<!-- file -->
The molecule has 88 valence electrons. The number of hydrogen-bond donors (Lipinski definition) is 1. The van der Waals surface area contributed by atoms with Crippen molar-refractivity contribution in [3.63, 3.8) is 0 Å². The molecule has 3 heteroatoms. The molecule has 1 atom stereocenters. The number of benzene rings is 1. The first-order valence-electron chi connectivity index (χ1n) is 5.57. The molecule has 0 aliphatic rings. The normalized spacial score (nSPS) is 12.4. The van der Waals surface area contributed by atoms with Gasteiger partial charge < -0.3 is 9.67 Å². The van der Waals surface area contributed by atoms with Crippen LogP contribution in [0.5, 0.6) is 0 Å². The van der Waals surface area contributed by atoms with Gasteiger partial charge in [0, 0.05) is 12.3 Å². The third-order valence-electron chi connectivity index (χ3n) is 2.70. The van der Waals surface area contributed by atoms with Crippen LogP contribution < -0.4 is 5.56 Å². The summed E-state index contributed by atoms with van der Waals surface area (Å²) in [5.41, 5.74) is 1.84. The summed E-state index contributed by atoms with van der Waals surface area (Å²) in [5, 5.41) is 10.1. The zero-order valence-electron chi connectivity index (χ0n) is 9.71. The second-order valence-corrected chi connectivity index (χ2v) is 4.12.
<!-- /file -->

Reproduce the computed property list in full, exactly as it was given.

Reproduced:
The molecule has 88 valence electrons. The number of hydrogen-bond donors (Lipinski definition) is 1. The van der Waals surface area contributed by atoms with Crippen molar-refractivity contribution in [3.63, 3.8) is 0 Å². The molecule has 3 heteroatoms. The molecule has 1 atom stereocenters. The number of benzene rings is 1. The first-order valence-electron chi connectivity index (χ1n) is 5.57. The molecule has 0 aliphatic rings. The normalized spacial score (nSPS) is 12.4. The van der Waals surface area contributed by atoms with Gasteiger partial charge < -0.3 is 9.67 Å². The van der Waals surface area contributed by atoms with Crippen LogP contribution in [0.5, 0.6) is 0 Å². The van der Waals surface area contributed by atoms with Gasteiger partial charge in [0, 0.05) is 12.3 Å². The third-order valence-electron chi connectivity index (χ3n) is 2.70. The van der Waals surface area contributed by atoms with Crippen LogP contribution < -0.4 is 5.56 Å². The summed E-state index contributed by atoms with van der Waals surface area (Å²) in [5.41, 5.74) is 1.84. The summed E-state index contributed by atoms with van der Waals surface area (Å²) in [5, 5.41) is 10.1. The zero-order valence-electron chi connectivity index (χ0n) is 9.71. The second-order valence-corrected chi connectivity index (χ2v) is 4.12.